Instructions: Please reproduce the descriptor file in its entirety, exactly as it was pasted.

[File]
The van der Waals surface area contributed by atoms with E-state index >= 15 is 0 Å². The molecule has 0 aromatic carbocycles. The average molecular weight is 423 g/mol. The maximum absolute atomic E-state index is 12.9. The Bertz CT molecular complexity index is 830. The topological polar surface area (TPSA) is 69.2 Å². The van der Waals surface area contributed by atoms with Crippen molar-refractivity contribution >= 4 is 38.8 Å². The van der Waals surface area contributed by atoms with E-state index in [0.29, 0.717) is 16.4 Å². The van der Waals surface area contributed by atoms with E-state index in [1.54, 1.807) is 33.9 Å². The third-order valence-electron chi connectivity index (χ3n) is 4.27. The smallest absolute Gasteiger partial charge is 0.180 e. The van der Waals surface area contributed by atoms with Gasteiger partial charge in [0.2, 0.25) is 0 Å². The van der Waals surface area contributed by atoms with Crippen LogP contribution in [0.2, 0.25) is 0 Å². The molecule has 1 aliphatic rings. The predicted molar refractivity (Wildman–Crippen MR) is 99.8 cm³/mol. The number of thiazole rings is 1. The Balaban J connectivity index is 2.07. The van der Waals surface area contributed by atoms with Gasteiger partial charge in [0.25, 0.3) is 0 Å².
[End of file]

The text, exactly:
The van der Waals surface area contributed by atoms with E-state index >= 15 is 0 Å². The molecule has 0 aromatic carbocycles. The average molecular weight is 423 g/mol. The maximum absolute atomic E-state index is 12.9. The Bertz CT molecular complexity index is 830. The topological polar surface area (TPSA) is 69.2 Å². The van der Waals surface area contributed by atoms with Crippen molar-refractivity contribution >= 4 is 38.8 Å². The van der Waals surface area contributed by atoms with E-state index in [0.29, 0.717) is 16.4 Å². The van der Waals surface area contributed by atoms with E-state index in [1.54, 1.807) is 33.9 Å². The third-order valence-electron chi connectivity index (χ3n) is 4.27. The smallest absolute Gasteiger partial charge is 0.180 e. The van der Waals surface area contributed by atoms with Gasteiger partial charge in [0.2, 0.25) is 0 Å². The van der Waals surface area contributed by atoms with Crippen LogP contribution in [0.2, 0.25) is 0 Å². The molecule has 1 aliphatic rings. The predicted molar refractivity (Wildman–Crippen MR) is 99.8 cm³/mol. The number of thiazole rings is 1. The Balaban J connectivity index is 2.07. The van der Waals surface area contributed by atoms with Gasteiger partial charge in [0.25, 0.3) is 0 Å².